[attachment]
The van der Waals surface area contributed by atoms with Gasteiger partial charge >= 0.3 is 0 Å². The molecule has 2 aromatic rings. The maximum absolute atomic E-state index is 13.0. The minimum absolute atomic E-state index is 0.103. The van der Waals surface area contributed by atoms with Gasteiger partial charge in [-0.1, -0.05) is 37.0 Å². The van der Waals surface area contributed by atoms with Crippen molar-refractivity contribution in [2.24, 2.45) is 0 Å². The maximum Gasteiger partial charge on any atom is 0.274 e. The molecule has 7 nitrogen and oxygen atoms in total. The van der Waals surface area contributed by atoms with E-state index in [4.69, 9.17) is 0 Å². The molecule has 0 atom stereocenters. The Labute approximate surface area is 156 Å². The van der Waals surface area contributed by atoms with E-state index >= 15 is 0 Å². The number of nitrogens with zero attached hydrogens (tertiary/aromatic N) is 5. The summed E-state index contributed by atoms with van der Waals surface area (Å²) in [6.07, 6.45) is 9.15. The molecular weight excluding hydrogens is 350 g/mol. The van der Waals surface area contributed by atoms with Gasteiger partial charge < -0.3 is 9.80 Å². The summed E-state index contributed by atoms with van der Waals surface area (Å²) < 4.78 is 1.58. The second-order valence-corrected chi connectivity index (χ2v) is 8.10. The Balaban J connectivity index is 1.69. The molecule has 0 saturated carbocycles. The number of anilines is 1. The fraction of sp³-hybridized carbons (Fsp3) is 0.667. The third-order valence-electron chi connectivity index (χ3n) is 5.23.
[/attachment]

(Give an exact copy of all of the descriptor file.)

The van der Waals surface area contributed by atoms with Gasteiger partial charge >= 0.3 is 0 Å². The molecule has 2 aromatic rings. The maximum absolute atomic E-state index is 13.0. The minimum absolute atomic E-state index is 0.103. The van der Waals surface area contributed by atoms with Gasteiger partial charge in [-0.1, -0.05) is 37.0 Å². The van der Waals surface area contributed by atoms with Crippen molar-refractivity contribution in [2.24, 2.45) is 0 Å². The maximum Gasteiger partial charge on any atom is 0.274 e. The molecule has 7 nitrogen and oxygen atoms in total. The van der Waals surface area contributed by atoms with E-state index in [4.69, 9.17) is 0 Å². The molecule has 0 atom stereocenters. The Labute approximate surface area is 156 Å². The van der Waals surface area contributed by atoms with E-state index >= 15 is 0 Å². The number of nitrogens with zero attached hydrogens (tertiary/aromatic N) is 5. The summed E-state index contributed by atoms with van der Waals surface area (Å²) in [6.07, 6.45) is 9.15. The molecular weight excluding hydrogens is 350 g/mol. The van der Waals surface area contributed by atoms with Gasteiger partial charge < -0.3 is 9.80 Å². The summed E-state index contributed by atoms with van der Waals surface area (Å²) < 4.78 is 1.58. The second-order valence-corrected chi connectivity index (χ2v) is 8.10. The Balaban J connectivity index is 1.69. The molecule has 0 saturated carbocycles. The number of anilines is 1. The fraction of sp³-hybridized carbons (Fsp3) is 0.667. The third-order valence-electron chi connectivity index (χ3n) is 5.23.